The behaviour of a steady thin sessile or pendent ridge of fluid on an inclined planar substrate which is strongly coupled to the external pressure gradient a rising from an inviscid airflow parallel to the substrate far from the ridge is described. When the substrate is nearly horizontal a very wide ridge can be supported against gravity by capillary and/or external pressure forces; otherwise only a narrower (but still wide) ridge can be supported. Classical thin-aerofoil theory is adapted to obtain the governing singular integro-differential equation for the profile of the ridge in each case. Attention is focused mainly on the case of a very wide sessile ridge. The effect of strengthening the airflow is to push a pinned ridge down near to its edges but to pull it up near to its middle. At a critical airflow strength the upslope contact angle reaches the receding contact angle at which the upslope contact line de-pins, and continuing to increase the airflow strength beyond this critical value results in the de-pinned ridge becoming narrower, thicker and closer to being symmetric in the limit of a strong airflow. The effect of tilting the substrate is to skew a pinned ridge in the downslope direction. Depending on the values of the advancing and receding contact angles, the ridge may first de-pin at either the upslope or the downslope contact line but, in general, eventually both contact lines de-pin. The special cases in which only one of the contact lines de-pins are also considered. It is also shown that the behaviour of a very wide pendent ridge is qualitatively similar to that of a very wide sessile ridge, while the important qualitative difference between the behaviour of a very wide ridge and a narrower ridge is that, in general, for the latter one or both of the contact lines may never de-pin.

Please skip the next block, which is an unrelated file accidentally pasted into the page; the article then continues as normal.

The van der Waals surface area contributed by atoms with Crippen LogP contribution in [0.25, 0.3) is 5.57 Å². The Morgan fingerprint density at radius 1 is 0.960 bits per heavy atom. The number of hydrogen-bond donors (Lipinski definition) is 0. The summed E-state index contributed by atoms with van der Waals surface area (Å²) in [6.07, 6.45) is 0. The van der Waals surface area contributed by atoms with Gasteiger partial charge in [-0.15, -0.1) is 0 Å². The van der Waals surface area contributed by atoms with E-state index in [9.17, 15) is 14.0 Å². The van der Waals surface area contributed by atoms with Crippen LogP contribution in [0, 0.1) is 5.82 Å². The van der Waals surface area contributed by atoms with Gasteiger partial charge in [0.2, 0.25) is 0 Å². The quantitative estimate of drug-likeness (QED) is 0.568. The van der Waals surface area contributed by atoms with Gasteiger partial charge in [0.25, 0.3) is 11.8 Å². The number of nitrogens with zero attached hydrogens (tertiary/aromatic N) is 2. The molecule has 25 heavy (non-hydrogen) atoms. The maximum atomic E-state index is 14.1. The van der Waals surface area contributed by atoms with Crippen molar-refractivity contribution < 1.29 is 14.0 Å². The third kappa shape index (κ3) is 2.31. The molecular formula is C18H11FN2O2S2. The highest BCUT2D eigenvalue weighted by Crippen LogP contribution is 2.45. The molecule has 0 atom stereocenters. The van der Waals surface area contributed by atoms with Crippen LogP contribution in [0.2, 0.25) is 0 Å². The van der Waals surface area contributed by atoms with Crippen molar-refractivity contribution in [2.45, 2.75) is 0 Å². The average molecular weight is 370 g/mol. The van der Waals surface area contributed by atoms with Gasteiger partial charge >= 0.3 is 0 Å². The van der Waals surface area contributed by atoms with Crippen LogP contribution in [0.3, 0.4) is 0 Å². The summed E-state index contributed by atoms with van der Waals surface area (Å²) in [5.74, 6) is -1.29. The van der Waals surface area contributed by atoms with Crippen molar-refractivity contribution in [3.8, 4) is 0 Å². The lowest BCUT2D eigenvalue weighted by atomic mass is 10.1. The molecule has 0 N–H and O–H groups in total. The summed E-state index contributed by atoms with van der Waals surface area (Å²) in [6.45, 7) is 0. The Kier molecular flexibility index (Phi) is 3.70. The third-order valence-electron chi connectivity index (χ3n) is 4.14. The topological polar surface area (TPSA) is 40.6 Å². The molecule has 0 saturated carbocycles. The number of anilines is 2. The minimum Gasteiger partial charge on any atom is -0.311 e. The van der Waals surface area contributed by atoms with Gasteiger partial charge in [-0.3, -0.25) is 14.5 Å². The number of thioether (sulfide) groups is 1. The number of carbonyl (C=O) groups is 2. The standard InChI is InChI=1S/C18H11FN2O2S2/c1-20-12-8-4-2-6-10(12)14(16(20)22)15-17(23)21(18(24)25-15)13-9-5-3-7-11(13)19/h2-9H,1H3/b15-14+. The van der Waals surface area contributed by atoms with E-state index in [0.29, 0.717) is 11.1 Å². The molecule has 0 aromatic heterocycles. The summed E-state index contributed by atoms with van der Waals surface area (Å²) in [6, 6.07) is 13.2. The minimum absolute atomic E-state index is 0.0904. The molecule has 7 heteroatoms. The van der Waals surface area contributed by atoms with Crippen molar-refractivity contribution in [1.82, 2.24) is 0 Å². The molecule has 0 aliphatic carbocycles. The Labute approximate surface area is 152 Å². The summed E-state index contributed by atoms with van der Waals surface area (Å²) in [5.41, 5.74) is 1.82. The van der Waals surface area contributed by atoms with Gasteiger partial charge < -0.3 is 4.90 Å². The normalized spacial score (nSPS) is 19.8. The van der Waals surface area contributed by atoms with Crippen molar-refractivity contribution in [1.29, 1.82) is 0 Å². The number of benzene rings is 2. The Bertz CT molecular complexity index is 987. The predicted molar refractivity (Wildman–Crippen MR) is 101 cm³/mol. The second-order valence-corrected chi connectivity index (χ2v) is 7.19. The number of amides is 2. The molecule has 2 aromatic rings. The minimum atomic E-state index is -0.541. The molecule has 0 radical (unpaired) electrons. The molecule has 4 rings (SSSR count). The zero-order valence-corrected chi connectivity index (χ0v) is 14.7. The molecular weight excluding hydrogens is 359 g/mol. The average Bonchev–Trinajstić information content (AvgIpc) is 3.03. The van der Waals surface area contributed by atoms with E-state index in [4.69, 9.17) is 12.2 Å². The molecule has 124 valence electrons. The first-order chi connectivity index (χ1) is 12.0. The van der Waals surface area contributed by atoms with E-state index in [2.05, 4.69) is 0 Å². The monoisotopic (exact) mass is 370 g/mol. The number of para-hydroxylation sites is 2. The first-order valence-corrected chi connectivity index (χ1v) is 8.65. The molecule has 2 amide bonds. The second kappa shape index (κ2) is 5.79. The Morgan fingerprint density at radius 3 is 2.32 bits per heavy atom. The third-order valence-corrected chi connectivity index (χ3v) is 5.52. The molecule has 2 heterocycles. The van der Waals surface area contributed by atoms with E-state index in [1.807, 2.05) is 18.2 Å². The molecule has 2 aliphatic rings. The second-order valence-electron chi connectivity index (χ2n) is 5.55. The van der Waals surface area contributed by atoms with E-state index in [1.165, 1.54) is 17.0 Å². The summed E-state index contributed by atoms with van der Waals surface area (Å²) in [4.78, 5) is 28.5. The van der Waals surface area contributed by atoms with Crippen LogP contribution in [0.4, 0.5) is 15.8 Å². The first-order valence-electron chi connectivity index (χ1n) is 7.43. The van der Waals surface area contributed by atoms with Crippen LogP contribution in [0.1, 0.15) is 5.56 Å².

- thin sessile ridge of fluid
- pendent ridge of fluid
- inviscid airflow
Paterson, C., Wilson, S. K., & Duffy, B. R. (2015). Strongly coupled interaction between a ridge of fluid and an inviscid airflow. Physics of Fluids, 27(7), . https://doi.org/10.1063/1.4926623